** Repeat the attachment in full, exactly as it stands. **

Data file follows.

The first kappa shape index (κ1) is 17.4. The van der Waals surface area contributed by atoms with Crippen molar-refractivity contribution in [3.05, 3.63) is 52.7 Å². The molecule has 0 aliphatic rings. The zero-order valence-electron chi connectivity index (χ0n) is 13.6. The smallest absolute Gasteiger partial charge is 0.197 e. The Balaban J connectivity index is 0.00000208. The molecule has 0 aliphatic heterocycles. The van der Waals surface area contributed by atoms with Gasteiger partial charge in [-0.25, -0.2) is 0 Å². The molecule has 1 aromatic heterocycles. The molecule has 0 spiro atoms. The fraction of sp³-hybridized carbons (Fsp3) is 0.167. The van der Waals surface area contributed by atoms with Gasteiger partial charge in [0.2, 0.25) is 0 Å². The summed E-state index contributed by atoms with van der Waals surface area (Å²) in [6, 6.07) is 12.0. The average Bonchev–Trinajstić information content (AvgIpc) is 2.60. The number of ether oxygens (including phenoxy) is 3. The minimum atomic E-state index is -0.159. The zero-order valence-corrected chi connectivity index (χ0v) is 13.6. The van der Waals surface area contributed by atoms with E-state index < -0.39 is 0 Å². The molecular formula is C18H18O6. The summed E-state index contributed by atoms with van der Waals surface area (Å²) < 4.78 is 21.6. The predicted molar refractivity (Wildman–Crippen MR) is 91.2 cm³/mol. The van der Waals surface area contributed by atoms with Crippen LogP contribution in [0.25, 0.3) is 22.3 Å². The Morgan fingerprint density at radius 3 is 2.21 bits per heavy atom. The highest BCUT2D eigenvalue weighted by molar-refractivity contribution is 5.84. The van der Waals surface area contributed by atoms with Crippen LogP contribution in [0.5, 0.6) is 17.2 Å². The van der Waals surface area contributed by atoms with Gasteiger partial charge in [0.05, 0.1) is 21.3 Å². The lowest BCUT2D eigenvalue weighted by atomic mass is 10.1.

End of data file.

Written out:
The first kappa shape index (κ1) is 17.4. The van der Waals surface area contributed by atoms with Crippen molar-refractivity contribution in [3.05, 3.63) is 52.7 Å². The molecule has 0 aliphatic rings. The zero-order valence-electron chi connectivity index (χ0n) is 13.6. The smallest absolute Gasteiger partial charge is 0.197 e. The Balaban J connectivity index is 0.00000208. The molecule has 0 aliphatic heterocycles. The van der Waals surface area contributed by atoms with Gasteiger partial charge in [-0.25, -0.2) is 0 Å². The molecule has 1 aromatic heterocycles. The molecule has 0 spiro atoms. The fraction of sp³-hybridized carbons (Fsp3) is 0.167. The van der Waals surface area contributed by atoms with Gasteiger partial charge in [0.2, 0.25) is 0 Å². The summed E-state index contributed by atoms with van der Waals surface area (Å²) in [6, 6.07) is 12.0. The average Bonchev–Trinajstić information content (AvgIpc) is 2.60. The number of ether oxygens (including phenoxy) is 3. The minimum atomic E-state index is -0.159. The zero-order valence-corrected chi connectivity index (χ0v) is 13.6. The van der Waals surface area contributed by atoms with E-state index < -0.39 is 0 Å². The molecular formula is C18H18O6. The summed E-state index contributed by atoms with van der Waals surface area (Å²) < 4.78 is 21.6. The predicted molar refractivity (Wildman–Crippen MR) is 91.2 cm³/mol. The van der Waals surface area contributed by atoms with Crippen LogP contribution in [0.25, 0.3) is 22.3 Å². The Morgan fingerprint density at radius 3 is 2.21 bits per heavy atom. The highest BCUT2D eigenvalue weighted by molar-refractivity contribution is 5.84. The van der Waals surface area contributed by atoms with Crippen LogP contribution in [0.5, 0.6) is 17.2 Å². The van der Waals surface area contributed by atoms with Gasteiger partial charge in [0.05, 0.1) is 21.3 Å². The lowest BCUT2D eigenvalue weighted by atomic mass is 10.1.